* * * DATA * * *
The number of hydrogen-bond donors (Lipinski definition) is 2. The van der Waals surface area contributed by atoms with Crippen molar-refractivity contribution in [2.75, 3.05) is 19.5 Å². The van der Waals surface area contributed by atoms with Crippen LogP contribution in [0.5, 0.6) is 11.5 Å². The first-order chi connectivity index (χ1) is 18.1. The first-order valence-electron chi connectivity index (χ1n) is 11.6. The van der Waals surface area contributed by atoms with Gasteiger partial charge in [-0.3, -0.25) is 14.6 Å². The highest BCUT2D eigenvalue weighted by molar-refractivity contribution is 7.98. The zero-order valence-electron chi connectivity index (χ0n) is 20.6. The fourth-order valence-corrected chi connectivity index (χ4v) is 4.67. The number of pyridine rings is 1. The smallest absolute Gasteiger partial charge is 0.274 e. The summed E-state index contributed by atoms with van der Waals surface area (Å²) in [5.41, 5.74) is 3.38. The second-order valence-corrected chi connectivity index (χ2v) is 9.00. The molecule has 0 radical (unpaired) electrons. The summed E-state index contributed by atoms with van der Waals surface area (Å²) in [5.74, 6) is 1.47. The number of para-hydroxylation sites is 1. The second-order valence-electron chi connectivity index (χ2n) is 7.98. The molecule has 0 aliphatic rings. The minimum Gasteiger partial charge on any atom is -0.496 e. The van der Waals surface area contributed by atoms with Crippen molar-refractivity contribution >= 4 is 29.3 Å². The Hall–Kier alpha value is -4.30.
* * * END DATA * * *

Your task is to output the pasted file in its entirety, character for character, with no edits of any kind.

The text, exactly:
The number of hydrogen-bond donors (Lipinski definition) is 2. The van der Waals surface area contributed by atoms with Crippen molar-refractivity contribution in [2.75, 3.05) is 19.5 Å². The van der Waals surface area contributed by atoms with Crippen LogP contribution in [0.5, 0.6) is 11.5 Å². The first-order chi connectivity index (χ1) is 18.1. The first-order valence-electron chi connectivity index (χ1n) is 11.6. The van der Waals surface area contributed by atoms with Gasteiger partial charge in [-0.3, -0.25) is 14.6 Å². The highest BCUT2D eigenvalue weighted by molar-refractivity contribution is 7.98. The zero-order valence-electron chi connectivity index (χ0n) is 20.6. The fourth-order valence-corrected chi connectivity index (χ4v) is 4.67. The number of pyridine rings is 1. The smallest absolute Gasteiger partial charge is 0.274 e. The summed E-state index contributed by atoms with van der Waals surface area (Å²) in [5.41, 5.74) is 3.38. The second-order valence-corrected chi connectivity index (χ2v) is 9.00. The molecule has 0 radical (unpaired) electrons. The summed E-state index contributed by atoms with van der Waals surface area (Å²) in [5.74, 6) is 1.47. The number of para-hydroxylation sites is 1. The second-order valence-electron chi connectivity index (χ2n) is 7.98. The molecule has 0 aliphatic rings. The minimum Gasteiger partial charge on any atom is -0.496 e. The van der Waals surface area contributed by atoms with Crippen molar-refractivity contribution >= 4 is 29.3 Å². The Hall–Kier alpha value is -4.30.